Friday, 19 February 2010


I was reading someone's blog just now. They were talking about dreams, about what the future holds. I had a small pang, as I realised I have let go of my dreams. I still think about the future, but it's more pragmatic now. As someone close to me said, it's nice to see me excited about something realistic for once.

Is this a good thing? Did I spend too much time in the past on impossible wishes? Am I more rooted now, moving towards an achievable future for once?

I don't know. I think I might be growing up. Finally.


Queenie said...

I think you've been growing up all along. Don't you still have small dreams, connected with your new career and other aspects of your life? Even if you only dream of a free afternoon in a hammock with a good book, that's still a dream. And I bet you'll develop new bigger dreams, in time, when you're ready.

Andrea said...

Ummm the previous commenter has an interesting comment and an even more interesting hyperlink! DON'T CLICK IT though!! Every dot seems to be linked upto a different web page.

Personally my makers are my Mum and Dad and they often call... not so much recall though. :-)

Beleaguered Squirrel said...

I've got rid of said comment. Didn't click the links, assume it was nasty porn.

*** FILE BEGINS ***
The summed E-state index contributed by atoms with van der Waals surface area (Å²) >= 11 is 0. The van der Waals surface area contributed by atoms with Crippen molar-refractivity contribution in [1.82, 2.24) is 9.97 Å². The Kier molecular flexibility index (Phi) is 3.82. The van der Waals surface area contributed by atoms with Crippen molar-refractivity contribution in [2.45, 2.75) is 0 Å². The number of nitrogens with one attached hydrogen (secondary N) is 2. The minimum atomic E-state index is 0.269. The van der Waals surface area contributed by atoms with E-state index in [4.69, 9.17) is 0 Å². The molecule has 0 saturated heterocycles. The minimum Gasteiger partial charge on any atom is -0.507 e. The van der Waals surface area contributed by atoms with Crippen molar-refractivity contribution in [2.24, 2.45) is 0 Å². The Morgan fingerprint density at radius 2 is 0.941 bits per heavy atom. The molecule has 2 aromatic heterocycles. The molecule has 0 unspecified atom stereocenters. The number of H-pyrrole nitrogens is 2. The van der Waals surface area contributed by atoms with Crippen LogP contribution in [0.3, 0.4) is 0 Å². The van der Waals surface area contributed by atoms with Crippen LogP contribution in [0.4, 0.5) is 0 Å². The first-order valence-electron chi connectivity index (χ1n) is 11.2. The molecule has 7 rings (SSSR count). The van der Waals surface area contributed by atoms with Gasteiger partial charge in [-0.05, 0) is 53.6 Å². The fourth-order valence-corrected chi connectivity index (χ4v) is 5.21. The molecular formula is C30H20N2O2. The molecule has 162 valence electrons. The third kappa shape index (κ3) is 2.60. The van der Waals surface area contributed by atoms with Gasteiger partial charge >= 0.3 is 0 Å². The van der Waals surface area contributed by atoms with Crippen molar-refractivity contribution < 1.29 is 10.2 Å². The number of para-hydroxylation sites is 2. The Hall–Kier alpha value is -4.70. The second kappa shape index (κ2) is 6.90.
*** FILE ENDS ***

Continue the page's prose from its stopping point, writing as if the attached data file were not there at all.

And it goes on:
LOL re makers and recall!

JoeinVegas said...

You don't have to grow up. What is the expression, young at heart forever?

Megan said...

So why do I find this rather sad? Because I am growing up and resent it or because growing up means losing dreams and I don't wanna? Maybe reserve a bit of the brain for one or two wildly improbable dreams just because. I mean, pragmatism is important too, but a bit of castle-in-air is loverly.

Andrea said...

I have a theory that we are essentially all out fishing. Quite happy to sit there all day and wait. Imagining all kinds of fish that we might catch. As soon as we get a bite though, all our attention is drawn to reeling that fish in. Bask in our achievement and get a sense of satisfaction. But soon after we reload the hook with bait and get back to fishing again.

You haven't lost your dreams, you are just busy reeling in one of them. :-)

You are an imaginative, highly motivated person with an enormous drive. You have followed a lot of your dreams and achieved a great deal already. This dream is realistic and practical, and it will still give you a sense of satisfaction and achievement - perhaps even more so due to its very practicalness.

Other dreams will follow though :-) And they are to be enjoyed too.

Sarsparilla said...

Do you believe that growing up is a process of losing your dreams, then?

What has made you come to believe such a thing?

Beleaguered Squirrel said...

Not losing your dreams, but giving up on the impossible ones.

I have new dreams, and they're achievable. Before, I spent a lot of time chasing rainbows.

Now I'm more sensible and realistic, and yes, those feel like attributes one might give to a more mature person.